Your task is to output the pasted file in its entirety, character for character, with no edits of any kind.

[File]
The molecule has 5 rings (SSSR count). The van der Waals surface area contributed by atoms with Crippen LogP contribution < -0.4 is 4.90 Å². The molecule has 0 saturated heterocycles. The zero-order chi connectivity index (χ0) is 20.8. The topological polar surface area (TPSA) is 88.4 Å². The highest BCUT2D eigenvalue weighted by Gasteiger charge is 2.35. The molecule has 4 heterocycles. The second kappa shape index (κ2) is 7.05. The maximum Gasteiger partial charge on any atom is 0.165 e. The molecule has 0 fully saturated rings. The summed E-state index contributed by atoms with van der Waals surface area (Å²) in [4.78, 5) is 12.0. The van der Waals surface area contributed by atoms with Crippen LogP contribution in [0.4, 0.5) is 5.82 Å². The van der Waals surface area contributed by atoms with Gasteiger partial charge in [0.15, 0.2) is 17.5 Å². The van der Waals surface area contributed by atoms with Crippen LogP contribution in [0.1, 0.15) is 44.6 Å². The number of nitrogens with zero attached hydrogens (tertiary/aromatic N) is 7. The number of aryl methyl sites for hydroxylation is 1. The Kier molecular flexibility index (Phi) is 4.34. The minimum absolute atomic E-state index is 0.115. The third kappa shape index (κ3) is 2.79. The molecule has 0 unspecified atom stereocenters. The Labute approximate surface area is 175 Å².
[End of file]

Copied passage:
The molecule has 5 rings (SSSR count). The van der Waals surface area contributed by atoms with Crippen LogP contribution < -0.4 is 4.90 Å². The molecule has 0 saturated heterocycles. The zero-order chi connectivity index (χ0) is 20.8. The topological polar surface area (TPSA) is 88.4 Å². The highest BCUT2D eigenvalue weighted by Gasteiger charge is 2.35. The molecule has 4 heterocycles. The second kappa shape index (κ2) is 7.05. The maximum Gasteiger partial charge on any atom is 0.165 e. The molecule has 0 fully saturated rings. The summed E-state index contributed by atoms with van der Waals surface area (Å²) in [4.78, 5) is 12.0. The van der Waals surface area contributed by atoms with Crippen LogP contribution in [0.4, 0.5) is 5.82 Å². The van der Waals surface area contributed by atoms with Gasteiger partial charge in [0.15, 0.2) is 17.5 Å². The van der Waals surface area contributed by atoms with Crippen LogP contribution in [0.1, 0.15) is 44.6 Å². The number of nitrogens with zero attached hydrogens (tertiary/aromatic N) is 7. The number of aryl methyl sites for hydroxylation is 1. The Kier molecular flexibility index (Phi) is 4.34. The minimum absolute atomic E-state index is 0.115. The third kappa shape index (κ3) is 2.79. The molecule has 0 unspecified atom stereocenters. The Labute approximate surface area is 175 Å².